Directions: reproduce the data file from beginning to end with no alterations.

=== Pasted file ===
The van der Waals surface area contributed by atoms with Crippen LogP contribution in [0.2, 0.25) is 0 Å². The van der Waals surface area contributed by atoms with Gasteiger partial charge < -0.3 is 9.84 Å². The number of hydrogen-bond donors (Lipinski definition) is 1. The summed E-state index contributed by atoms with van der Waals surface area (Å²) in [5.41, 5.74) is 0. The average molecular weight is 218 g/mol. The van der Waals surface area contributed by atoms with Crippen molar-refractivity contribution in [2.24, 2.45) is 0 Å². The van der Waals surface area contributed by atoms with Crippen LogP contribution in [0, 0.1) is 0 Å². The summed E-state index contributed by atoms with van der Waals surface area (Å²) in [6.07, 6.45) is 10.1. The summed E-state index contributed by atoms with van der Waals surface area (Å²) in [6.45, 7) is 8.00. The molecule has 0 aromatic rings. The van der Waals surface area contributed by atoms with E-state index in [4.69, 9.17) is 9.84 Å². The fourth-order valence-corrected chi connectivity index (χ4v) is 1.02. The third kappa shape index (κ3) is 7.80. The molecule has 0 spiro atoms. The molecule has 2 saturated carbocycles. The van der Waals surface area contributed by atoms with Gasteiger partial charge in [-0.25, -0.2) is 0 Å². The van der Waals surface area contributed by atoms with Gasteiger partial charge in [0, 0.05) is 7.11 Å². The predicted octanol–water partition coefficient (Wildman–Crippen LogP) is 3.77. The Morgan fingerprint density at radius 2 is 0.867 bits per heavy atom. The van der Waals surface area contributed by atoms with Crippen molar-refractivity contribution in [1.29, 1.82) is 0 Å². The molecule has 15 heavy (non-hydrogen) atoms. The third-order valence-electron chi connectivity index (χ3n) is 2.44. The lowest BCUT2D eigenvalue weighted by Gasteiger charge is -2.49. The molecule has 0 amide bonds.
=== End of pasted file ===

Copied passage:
The van der Waals surface area contributed by atoms with Crippen LogP contribution in [0.2, 0.25) is 0 Å². The van der Waals surface area contributed by atoms with Gasteiger partial charge < -0.3 is 9.84 Å². The number of hydrogen-bond donors (Lipinski definition) is 1. The summed E-state index contributed by atoms with van der Waals surface area (Å²) in [5.41, 5.74) is 0. The average molecular weight is 218 g/mol. The van der Waals surface area contributed by atoms with Crippen molar-refractivity contribution in [2.24, 2.45) is 0 Å². The van der Waals surface area contributed by atoms with Crippen LogP contribution in [0, 0.1) is 0 Å². The summed E-state index contributed by atoms with van der Waals surface area (Å²) in [6.07, 6.45) is 10.1. The summed E-state index contributed by atoms with van der Waals surface area (Å²) in [6.45, 7) is 8.00. The molecule has 0 aromatic rings. The van der Waals surface area contributed by atoms with E-state index in [4.69, 9.17) is 9.84 Å². The fourth-order valence-corrected chi connectivity index (χ4v) is 1.02. The third kappa shape index (κ3) is 7.80. The molecule has 0 spiro atoms. The molecule has 2 saturated carbocycles. The van der Waals surface area contributed by atoms with Gasteiger partial charge in [-0.25, -0.2) is 0 Å². The van der Waals surface area contributed by atoms with Gasteiger partial charge in [0, 0.05) is 7.11 Å². The predicted octanol–water partition coefficient (Wildman–Crippen LogP) is 3.77. The Morgan fingerprint density at radius 2 is 0.867 bits per heavy atom. The van der Waals surface area contributed by atoms with Crippen molar-refractivity contribution in [1.29, 1.82) is 0 Å². The molecule has 15 heavy (non-hydrogen) atoms. The third-order valence-electron chi connectivity index (χ3n) is 2.44. The lowest BCUT2D eigenvalue weighted by Gasteiger charge is -2.49. The molecule has 0 amide bonds.